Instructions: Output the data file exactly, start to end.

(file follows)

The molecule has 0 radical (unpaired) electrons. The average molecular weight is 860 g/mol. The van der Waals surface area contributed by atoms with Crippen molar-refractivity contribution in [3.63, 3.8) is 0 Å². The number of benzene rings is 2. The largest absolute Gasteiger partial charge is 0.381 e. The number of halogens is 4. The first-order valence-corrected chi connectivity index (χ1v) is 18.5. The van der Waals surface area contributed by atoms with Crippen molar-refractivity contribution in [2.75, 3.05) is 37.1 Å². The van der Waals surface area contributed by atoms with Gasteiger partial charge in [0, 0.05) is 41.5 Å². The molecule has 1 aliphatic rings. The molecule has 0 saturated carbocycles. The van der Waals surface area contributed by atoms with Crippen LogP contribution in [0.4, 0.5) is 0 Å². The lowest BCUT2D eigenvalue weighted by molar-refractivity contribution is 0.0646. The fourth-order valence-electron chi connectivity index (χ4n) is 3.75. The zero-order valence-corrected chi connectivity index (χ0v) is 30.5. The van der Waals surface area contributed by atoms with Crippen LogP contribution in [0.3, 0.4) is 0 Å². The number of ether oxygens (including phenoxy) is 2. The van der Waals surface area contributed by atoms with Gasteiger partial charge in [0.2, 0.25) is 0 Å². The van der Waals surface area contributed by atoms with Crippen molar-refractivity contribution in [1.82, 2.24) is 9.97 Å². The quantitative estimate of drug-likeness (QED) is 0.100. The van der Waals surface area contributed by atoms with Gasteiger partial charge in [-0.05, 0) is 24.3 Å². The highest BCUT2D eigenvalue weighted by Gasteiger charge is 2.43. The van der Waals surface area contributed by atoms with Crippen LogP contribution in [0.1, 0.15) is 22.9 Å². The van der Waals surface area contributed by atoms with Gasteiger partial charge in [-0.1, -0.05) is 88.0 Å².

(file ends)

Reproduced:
The molecule has 0 radical (unpaired) electrons. The average molecular weight is 860 g/mol. The van der Waals surface area contributed by atoms with Crippen molar-refractivity contribution in [3.63, 3.8) is 0 Å². The number of benzene rings is 2. The largest absolute Gasteiger partial charge is 0.381 e. The number of halogens is 4. The first-order valence-corrected chi connectivity index (χ1v) is 18.5. The van der Waals surface area contributed by atoms with Crippen molar-refractivity contribution in [2.75, 3.05) is 37.1 Å². The van der Waals surface area contributed by atoms with Gasteiger partial charge in [0, 0.05) is 41.5 Å². The molecule has 1 aliphatic rings. The molecule has 0 saturated carbocycles. The van der Waals surface area contributed by atoms with Crippen LogP contribution in [0.4, 0.5) is 0 Å². The lowest BCUT2D eigenvalue weighted by molar-refractivity contribution is 0.0646. The fourth-order valence-electron chi connectivity index (χ4n) is 3.75. The zero-order valence-corrected chi connectivity index (χ0v) is 30.5. The van der Waals surface area contributed by atoms with Crippen LogP contribution in [0.3, 0.4) is 0 Å². The number of ether oxygens (including phenoxy) is 2. The van der Waals surface area contributed by atoms with Gasteiger partial charge in [0.2, 0.25) is 0 Å². The van der Waals surface area contributed by atoms with Crippen molar-refractivity contribution in [1.82, 2.24) is 9.97 Å². The quantitative estimate of drug-likeness (QED) is 0.100. The van der Waals surface area contributed by atoms with Gasteiger partial charge in [-0.05, 0) is 24.3 Å². The highest BCUT2D eigenvalue weighted by Gasteiger charge is 2.43. The van der Waals surface area contributed by atoms with Crippen LogP contribution in [0.1, 0.15) is 22.9 Å². The van der Waals surface area contributed by atoms with Gasteiger partial charge in [-0.1, -0.05) is 88.0 Å².